Sore Losers: 7 Juicy Bits From the GOP’s Autopsy Report
Ladies and gentlemen, the moment we’ve all been waiting for has arrived! Well, kind of. After months of traversing the country, talking to everyday Republicans and minority groups and taking a good, hard look at why it lost the 2012 presidential election, the Grand Old Party has determined exactly what it needs to change about itself going forward: everything.
“When Republicans lost in November, it was a wake-up call. And in response I initiated the most public and most comprehensive post-election review in the history of any national party,” RNC Chairman Reince Priebus said, as he presented the 100-page “Growth and Opportunity Project” report at the National Press Club in D.C. Monday. “As it makes clear, there’s no one reason we lost. Our message was weak; our ground game was insufficient; we weren’t inclusive; we were behind in both data and digital; our primary and debate process needed improvement.”
The report is long, quite detailed, pretty blunt. In case you don’t have time to read through 100 pages of the Republican party’s biggest issues, we’re here to break down some of the key revelations for you.
1. “We are losing in too many places.”
First and foremost, the report addresses the main reason why it was conducted in the first place: the Republican Party is tired of losing. While the gubernatorial branch of the GOP is “growing and successful,” the federal wing—the part that nominates and tries to elect presidential and congressional candidates, “is increasingly marginalizing itself, and unless changes are made, it will be increasingly difficult for Republicans to win another presidential election in the near future,” the report declares. “States in which our presidential candidates used to win, such as New Mexico, Colorado, Nevada, Iowa, Ohio, New Hampshire, Virginia, and Florida, are increasingly voting Democratic.”
2. “Public perception of the Party is at record lows.”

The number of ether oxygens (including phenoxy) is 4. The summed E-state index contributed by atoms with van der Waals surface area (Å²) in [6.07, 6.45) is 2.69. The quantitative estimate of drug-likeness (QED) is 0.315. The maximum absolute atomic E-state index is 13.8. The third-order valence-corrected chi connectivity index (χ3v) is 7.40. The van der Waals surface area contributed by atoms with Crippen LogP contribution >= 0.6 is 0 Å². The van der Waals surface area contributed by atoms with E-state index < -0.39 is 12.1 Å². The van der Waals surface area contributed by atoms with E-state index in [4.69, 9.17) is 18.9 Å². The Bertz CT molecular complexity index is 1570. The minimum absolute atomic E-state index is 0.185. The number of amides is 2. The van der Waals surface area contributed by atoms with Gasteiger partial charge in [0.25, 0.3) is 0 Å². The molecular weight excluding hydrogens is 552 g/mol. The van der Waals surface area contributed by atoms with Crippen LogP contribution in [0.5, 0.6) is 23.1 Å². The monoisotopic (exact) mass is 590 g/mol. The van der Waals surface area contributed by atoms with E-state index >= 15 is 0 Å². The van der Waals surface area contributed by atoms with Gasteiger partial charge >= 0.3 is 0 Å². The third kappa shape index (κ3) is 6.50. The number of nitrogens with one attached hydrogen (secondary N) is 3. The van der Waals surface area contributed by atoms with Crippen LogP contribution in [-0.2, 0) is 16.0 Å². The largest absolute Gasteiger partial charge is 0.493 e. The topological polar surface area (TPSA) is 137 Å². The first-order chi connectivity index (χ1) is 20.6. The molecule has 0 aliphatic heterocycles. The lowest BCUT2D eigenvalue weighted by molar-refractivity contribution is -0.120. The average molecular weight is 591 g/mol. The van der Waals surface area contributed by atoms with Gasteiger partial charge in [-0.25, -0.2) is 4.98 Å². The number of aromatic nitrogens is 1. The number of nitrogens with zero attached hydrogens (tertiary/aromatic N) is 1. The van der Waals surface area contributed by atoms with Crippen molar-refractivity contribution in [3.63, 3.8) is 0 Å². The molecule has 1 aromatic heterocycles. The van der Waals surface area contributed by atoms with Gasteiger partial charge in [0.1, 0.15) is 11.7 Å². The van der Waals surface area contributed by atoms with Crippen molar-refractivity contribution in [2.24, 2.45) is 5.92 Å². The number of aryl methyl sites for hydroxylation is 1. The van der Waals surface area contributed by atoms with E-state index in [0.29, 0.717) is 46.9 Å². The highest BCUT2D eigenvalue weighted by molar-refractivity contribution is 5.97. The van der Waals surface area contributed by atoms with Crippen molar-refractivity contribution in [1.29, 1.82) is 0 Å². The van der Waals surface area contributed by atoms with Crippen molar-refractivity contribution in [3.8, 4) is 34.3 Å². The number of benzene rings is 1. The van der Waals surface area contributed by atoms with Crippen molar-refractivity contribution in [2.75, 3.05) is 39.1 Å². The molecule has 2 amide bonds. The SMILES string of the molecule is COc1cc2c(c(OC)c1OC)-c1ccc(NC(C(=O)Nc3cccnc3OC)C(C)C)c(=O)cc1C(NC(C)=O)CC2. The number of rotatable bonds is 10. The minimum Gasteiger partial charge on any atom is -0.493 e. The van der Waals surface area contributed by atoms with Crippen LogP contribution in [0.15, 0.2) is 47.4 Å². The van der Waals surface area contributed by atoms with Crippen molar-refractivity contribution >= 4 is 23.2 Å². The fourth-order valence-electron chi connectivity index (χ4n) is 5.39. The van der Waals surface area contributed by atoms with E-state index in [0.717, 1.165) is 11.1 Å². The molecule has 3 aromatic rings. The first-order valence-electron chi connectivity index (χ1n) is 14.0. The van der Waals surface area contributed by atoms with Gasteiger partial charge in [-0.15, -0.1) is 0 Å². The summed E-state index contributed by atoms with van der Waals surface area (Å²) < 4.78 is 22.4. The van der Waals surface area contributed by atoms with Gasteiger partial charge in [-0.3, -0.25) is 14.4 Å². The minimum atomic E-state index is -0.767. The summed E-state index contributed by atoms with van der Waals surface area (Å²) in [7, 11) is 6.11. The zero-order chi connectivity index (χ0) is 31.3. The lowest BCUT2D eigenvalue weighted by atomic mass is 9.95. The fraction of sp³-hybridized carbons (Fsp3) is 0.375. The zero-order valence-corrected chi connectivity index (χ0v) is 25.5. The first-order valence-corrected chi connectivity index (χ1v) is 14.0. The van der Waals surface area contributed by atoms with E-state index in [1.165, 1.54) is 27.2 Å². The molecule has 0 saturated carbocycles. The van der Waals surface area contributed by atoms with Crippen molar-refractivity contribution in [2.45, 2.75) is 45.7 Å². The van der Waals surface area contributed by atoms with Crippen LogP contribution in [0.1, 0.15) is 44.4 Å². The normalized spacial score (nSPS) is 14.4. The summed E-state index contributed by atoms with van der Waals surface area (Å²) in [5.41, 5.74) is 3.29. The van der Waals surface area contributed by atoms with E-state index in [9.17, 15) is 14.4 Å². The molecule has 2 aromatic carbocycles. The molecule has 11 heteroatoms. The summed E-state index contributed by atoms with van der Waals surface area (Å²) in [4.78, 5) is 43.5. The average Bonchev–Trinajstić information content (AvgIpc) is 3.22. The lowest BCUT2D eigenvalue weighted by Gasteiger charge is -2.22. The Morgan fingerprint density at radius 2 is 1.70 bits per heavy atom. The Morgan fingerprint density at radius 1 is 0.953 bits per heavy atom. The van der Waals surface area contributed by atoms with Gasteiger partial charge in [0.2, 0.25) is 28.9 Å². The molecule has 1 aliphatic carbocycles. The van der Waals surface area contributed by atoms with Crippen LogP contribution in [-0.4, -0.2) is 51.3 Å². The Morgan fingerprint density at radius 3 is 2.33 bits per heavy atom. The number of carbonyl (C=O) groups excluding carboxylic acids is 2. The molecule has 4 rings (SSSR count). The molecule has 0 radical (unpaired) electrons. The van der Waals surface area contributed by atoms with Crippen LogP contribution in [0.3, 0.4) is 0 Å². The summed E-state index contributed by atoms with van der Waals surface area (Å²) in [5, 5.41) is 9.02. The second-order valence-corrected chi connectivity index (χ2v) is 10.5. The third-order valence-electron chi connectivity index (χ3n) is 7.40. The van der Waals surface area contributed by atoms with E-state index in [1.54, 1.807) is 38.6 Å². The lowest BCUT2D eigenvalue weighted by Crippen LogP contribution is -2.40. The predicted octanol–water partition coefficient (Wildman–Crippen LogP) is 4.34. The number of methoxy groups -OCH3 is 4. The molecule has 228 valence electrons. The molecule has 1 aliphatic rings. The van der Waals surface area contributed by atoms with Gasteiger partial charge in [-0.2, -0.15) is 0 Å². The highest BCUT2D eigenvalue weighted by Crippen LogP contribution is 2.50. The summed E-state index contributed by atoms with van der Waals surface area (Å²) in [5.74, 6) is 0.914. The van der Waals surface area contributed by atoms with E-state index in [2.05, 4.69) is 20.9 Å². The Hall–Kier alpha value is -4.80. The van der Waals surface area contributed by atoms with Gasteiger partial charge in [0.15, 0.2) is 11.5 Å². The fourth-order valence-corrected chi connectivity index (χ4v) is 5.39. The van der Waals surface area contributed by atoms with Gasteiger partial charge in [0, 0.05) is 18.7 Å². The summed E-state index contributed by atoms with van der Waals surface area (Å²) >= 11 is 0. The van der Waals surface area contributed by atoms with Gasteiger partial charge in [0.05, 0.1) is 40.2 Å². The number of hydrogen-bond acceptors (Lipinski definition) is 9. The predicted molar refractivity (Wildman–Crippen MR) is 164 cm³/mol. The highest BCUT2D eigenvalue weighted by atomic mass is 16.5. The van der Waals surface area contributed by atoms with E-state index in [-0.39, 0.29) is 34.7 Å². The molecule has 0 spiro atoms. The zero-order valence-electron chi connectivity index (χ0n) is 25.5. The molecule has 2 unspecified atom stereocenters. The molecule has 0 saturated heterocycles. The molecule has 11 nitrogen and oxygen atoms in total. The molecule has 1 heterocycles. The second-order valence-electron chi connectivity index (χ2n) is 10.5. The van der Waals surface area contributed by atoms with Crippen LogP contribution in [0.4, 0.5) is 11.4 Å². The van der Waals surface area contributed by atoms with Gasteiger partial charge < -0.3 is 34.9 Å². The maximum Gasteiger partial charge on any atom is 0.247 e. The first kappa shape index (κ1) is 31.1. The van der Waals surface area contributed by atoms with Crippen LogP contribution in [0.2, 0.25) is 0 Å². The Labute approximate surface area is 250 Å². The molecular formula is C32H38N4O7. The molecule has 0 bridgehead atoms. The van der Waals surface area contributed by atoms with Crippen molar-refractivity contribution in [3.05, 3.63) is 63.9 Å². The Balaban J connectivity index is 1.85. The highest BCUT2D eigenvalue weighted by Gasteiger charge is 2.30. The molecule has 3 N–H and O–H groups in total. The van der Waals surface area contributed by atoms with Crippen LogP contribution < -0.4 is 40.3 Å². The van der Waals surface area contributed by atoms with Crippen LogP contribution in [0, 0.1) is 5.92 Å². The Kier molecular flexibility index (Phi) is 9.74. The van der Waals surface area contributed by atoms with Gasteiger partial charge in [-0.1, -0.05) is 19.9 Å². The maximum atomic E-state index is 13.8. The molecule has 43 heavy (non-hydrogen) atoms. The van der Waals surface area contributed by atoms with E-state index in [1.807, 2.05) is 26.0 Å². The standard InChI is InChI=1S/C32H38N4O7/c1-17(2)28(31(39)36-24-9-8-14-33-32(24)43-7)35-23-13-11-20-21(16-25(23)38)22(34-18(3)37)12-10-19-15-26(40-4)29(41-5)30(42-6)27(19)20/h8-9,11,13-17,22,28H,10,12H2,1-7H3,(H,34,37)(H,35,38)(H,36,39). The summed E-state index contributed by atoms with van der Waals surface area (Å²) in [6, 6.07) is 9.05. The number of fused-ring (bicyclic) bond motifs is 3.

Since politics is, in fact, a popularity contest, the party realizes that you can’t win if no one likes you. People really don’t like the Republican Party, the report finds. “Young voters are increasingly rolling their eyes at what the Party represents, and many minorities wrongly think that Republicans do not like them or want them in the country.”
3. “We sound increasingly out of touch.”
Kids have always had a tendency to roll their eyes, especially at old people who talk about things they’re too young to remember. The report makes the surprisingly self-aware observation that, “At our core, Republicans have comfortably remained the Party of Reagan without figuring out what comes next. Ronald Reagan is a Republican hero and role model who was first elected 33 year ago—meaning no one under the age of 51 today was old enough to vote for Reagan when he first ran for President.”
4. “We must recruit more candidates who come from minority communities.”
Republicans have realized that, despite believing its policies “are the best ones to improve the lives of the American people, all the American people,” the party’s candidates and elected officials have a tendency to speak in a way that is confusing, off-putting and unrelatable to the average American. “We need to go to communities where Republicans do not normally go to listen and make our case,” the report states. “We need to campaign among Hispanic, black, Asian and gay Americans and demonstrate we care about them, too.”
5. The middle class needs love, too.
In conducting the research for this report, it has come to the RNC’s attention that the Republican Party tends to give off the impression that it cares more about the one percent of wealthy American and corporations than the middle class. “We have to blow the whistle at corporate malfeasance and attack corporate welfare. We should speak out when a company liquidates itself and its executives receive bonuses but rank-and-file workers are left unemployed,” the report reads. “We should speak out when CEOs receive tens of millions in retirement packages but middle-class workers have not had a meaningful raise in years.” Elizabeth Warren, you may have some new friends on your side.
6. “We must embrace and champion comprehensive immigration reform.”
While election results show that most minority groups find the Republican Party to be unwelcoming, Hispanics in particular are discouraged from hearing what a Republican candidate has to say about other policies when their attitude towards immigration is perceived as hostile—such as promoting self-deportation. “If Hispanics think we do not want them here, they will close their ears to our policies,” the report observes.
7. Two can play the gotcha game.
After several Republican campaigns were killed when candidates were caught on tape making less than flattering remarks—Mitt Romney’s 47 percent fiasco, for example—the party has determined that it needs an “allied group dedicated solely to research to establish a private archive and public website that does nothing but post inappropriate Democratic utterances.” This means war!